A deadly chemical explosion caused by a fire at a fertilizer plant in the town of West, Texas, north of Waco, left about 200 injured and an unconfirmed number deceased. Some news outlets are reporting as many as 50 dead and others as few as five.
Crews from all over the state have been working tirelessly to make sense of the chaotic scene. Texas Gov. Rick Perry described it in a press conference as “truly a nightmare scenario.”
In Amarillo, equipment measured the strength of the resulting jolt from the explosion as having the strength of a 2.5 earthquake on the Richter scale.
The event has garnered national and international attention. Pope Francis even tweeted about the tragedy saying, “Please join me in praying for the victims of the explosion in Texas and their families.”
President Barack Obama asked for a moment of silence in Congress this morning. In the midst of the tragedy, people have mobilized to help their neighbors.
Assistant Professor and Lab Coordinator Kelda McMullen-Fix teaches nursing at UMHB and is an RN at the emergency department at Hillcrest Hospital in Waco. She was called into work last night as injured people started streaming into the emergency room from West.
“I was out in the triage bay area where the ambulances were coming in and also private vehicles with injured people,” she said.
McMullen-Fix was working with patients who were not seriously injured and could wait for a few moments to be placed in a hospital room.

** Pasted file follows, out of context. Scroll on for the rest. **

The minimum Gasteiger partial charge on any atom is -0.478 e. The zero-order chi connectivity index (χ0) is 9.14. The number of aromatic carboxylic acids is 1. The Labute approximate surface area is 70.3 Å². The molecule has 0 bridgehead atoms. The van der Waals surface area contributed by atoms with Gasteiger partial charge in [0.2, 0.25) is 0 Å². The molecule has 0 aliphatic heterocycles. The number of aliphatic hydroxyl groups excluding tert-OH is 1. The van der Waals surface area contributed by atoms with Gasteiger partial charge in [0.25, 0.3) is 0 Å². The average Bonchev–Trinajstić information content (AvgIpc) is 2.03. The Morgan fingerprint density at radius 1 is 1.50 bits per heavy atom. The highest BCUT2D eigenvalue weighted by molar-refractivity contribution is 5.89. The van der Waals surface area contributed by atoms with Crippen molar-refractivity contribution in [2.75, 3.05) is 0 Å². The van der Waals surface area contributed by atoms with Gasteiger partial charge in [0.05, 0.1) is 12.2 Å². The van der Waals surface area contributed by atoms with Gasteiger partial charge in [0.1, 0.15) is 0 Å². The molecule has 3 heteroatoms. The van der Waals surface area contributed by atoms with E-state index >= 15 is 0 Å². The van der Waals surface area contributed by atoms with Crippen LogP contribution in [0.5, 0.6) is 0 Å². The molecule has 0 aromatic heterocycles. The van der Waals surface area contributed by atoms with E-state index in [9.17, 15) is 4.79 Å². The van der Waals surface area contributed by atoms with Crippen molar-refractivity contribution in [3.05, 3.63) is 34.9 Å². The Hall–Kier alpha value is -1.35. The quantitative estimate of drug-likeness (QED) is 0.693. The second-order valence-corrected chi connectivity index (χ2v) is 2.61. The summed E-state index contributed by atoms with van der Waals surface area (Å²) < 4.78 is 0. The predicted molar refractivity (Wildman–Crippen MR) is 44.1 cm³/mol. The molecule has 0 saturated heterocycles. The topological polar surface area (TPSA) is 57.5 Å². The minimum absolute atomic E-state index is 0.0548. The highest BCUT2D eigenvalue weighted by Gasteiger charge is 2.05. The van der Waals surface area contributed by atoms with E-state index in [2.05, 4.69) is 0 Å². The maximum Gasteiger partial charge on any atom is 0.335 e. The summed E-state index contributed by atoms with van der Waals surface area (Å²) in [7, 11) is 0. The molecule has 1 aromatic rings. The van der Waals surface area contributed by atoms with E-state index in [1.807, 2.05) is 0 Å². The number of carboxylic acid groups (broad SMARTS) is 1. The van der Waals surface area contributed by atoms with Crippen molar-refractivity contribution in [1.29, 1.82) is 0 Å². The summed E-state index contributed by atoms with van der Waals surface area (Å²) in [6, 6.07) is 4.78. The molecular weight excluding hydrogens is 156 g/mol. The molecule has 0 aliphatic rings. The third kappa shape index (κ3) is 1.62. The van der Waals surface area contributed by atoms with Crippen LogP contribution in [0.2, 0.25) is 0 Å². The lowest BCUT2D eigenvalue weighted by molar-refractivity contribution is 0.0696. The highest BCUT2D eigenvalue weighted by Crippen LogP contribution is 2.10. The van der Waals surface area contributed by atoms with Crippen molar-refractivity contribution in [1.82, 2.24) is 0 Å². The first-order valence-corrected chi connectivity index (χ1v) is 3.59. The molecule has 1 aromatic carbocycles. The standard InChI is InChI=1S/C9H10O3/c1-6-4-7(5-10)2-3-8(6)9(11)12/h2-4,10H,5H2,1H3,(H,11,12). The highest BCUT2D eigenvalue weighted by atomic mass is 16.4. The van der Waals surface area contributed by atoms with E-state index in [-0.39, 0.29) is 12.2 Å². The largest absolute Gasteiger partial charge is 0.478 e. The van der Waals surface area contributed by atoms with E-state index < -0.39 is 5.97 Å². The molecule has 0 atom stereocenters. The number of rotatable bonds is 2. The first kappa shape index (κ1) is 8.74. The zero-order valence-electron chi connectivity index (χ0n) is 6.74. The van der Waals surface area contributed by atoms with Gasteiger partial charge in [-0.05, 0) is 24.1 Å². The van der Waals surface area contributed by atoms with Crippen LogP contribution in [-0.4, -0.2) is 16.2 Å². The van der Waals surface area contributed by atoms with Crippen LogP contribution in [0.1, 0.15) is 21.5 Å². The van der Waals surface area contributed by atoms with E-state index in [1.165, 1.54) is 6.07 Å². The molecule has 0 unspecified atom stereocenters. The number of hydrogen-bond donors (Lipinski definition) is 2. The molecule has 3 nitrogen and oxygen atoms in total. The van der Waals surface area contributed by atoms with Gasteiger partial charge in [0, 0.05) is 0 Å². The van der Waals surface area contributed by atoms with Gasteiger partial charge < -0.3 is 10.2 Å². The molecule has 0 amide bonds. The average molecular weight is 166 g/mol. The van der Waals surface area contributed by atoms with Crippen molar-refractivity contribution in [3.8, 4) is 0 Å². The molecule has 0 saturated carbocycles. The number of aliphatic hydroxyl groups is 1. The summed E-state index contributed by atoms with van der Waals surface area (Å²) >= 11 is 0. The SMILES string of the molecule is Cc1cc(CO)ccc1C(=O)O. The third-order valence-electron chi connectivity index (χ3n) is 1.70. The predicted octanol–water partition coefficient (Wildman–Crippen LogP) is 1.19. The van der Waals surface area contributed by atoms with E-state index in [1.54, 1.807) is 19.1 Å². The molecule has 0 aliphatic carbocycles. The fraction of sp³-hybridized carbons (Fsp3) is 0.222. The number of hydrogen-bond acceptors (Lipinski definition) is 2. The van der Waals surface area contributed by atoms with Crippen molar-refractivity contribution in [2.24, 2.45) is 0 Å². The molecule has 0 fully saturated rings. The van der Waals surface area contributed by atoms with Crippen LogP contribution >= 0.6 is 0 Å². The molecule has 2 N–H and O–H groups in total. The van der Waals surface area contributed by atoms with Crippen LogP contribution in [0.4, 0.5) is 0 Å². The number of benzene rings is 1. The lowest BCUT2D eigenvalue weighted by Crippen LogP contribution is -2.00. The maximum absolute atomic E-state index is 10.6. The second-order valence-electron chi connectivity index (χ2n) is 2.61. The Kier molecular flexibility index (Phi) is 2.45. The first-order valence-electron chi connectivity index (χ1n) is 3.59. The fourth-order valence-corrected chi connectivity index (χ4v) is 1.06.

She said more than 100 people were taken to Hillcrest following the explosion.
“There was a regular stream of ambulances and a pretty steady stream of cars,” McMullen-Fix said. “But there weren’t ambulances waiting one after another …. It was well organized, plenty of help. There were outstanding numbers of people who responded to come and help … people brought water … I think they bought Wal-Mart out of water.”
Citizens of the Central Texas area and neighboring regions responded quickly to needs of those affected.
This morning Bush’s Chicken offered to feed first responders. Last night, the East Texas Medical Center in Tyler sent teams to assist in the rescue efforts. Many other businesses have donated goods to residents and first responders.
“It was really awesome to see that community wanting to help in that time,” McMullen-Fix said.
There have been many conflicting reports concerning the death toll. Because of this, Gov. Perry urges people to remember that all information at this point is “very preliminary.”
First responders are reported dead and missing. A final count of casualties and injuries is still in progress. Last night and this morning, crews went through the town ordering people to leave.
The strong cold front that has blown through the area raised concerns it might spread leaking ammonia, forcing the south side of West to be evacuated as well.
The mayor of West, Tommy Muska, is a firefighter and fought alongside his volunteer department. He is asking for prayers for the town.
Elissa Thompson and Jordan Yarborough contributed to this report.